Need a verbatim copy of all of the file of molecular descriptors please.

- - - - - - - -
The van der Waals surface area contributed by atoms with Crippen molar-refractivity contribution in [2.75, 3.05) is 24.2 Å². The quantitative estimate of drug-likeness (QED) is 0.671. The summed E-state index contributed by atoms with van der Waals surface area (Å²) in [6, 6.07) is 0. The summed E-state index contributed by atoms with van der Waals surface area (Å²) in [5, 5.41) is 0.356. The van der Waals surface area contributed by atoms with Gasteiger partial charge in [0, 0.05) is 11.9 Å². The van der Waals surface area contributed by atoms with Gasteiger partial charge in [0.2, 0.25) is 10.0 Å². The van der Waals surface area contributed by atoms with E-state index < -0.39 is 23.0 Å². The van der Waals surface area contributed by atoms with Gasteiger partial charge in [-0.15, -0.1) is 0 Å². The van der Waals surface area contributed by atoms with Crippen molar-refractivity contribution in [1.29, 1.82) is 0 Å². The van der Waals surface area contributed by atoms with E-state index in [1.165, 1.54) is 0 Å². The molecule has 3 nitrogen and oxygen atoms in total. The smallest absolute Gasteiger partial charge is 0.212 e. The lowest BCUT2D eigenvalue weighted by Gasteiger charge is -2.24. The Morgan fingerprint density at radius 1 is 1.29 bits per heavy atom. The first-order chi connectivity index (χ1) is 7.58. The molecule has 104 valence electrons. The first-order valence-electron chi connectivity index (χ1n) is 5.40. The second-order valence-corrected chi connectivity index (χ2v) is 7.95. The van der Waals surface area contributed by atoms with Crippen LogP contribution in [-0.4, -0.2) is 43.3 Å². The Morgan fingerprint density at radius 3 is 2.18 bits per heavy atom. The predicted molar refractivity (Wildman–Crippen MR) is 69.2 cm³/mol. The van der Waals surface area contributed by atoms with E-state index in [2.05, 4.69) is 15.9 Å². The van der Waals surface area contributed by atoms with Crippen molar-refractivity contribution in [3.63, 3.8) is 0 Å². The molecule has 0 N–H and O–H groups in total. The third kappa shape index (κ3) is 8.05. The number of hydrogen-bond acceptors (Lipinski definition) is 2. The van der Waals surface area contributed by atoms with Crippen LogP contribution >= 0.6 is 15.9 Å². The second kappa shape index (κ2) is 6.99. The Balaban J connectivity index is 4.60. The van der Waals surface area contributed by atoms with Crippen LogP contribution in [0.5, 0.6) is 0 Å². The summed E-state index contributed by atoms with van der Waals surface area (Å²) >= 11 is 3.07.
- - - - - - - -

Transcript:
The van der Waals surface area contributed by atoms with Crippen molar-refractivity contribution in [2.75, 3.05) is 24.2 Å². The quantitative estimate of drug-likeness (QED) is 0.671. The summed E-state index contributed by atoms with van der Waals surface area (Å²) in [6, 6.07) is 0. The summed E-state index contributed by atoms with van der Waals surface area (Å²) in [5, 5.41) is 0.356. The van der Waals surface area contributed by atoms with Gasteiger partial charge in [0, 0.05) is 11.9 Å². The van der Waals surface area contributed by atoms with Gasteiger partial charge in [0.2, 0.25) is 10.0 Å². The van der Waals surface area contributed by atoms with E-state index < -0.39 is 23.0 Å². The van der Waals surface area contributed by atoms with Gasteiger partial charge in [-0.15, -0.1) is 0 Å². The van der Waals surface area contributed by atoms with Crippen molar-refractivity contribution in [1.29, 1.82) is 0 Å². The van der Waals surface area contributed by atoms with E-state index in [1.165, 1.54) is 0 Å². The molecule has 3 nitrogen and oxygen atoms in total. The smallest absolute Gasteiger partial charge is 0.212 e. The lowest BCUT2D eigenvalue weighted by Gasteiger charge is -2.24. The Morgan fingerprint density at radius 1 is 1.29 bits per heavy atom. The first-order chi connectivity index (χ1) is 7.58. The molecule has 104 valence electrons. The first-order valence-electron chi connectivity index (χ1n) is 5.40. The second-order valence-corrected chi connectivity index (χ2v) is 7.95. The van der Waals surface area contributed by atoms with Crippen LogP contribution in [-0.4, -0.2) is 43.3 Å². The Morgan fingerprint density at radius 3 is 2.18 bits per heavy atom. The predicted molar refractivity (Wildman–Crippen MR) is 69.2 cm³/mol. The van der Waals surface area contributed by atoms with E-state index in [2.05, 4.69) is 15.9 Å². The van der Waals surface area contributed by atoms with Crippen molar-refractivity contribution in [3.63, 3.8) is 0 Å². The molecule has 0 N–H and O–H groups in total. The third kappa shape index (κ3) is 8.05. The number of hydrogen-bond acceptors (Lipinski definition) is 2. The van der Waals surface area contributed by atoms with Crippen LogP contribution >= 0.6 is 15.9 Å². The second kappa shape index (κ2) is 6.99. The Balaban J connectivity index is 4.60. The van der Waals surface area contributed by atoms with Crippen LogP contribution in [0.5, 0.6) is 0 Å². The summed E-state index contributed by atoms with van der Waals surface area (Å²) >= 11 is 3.07.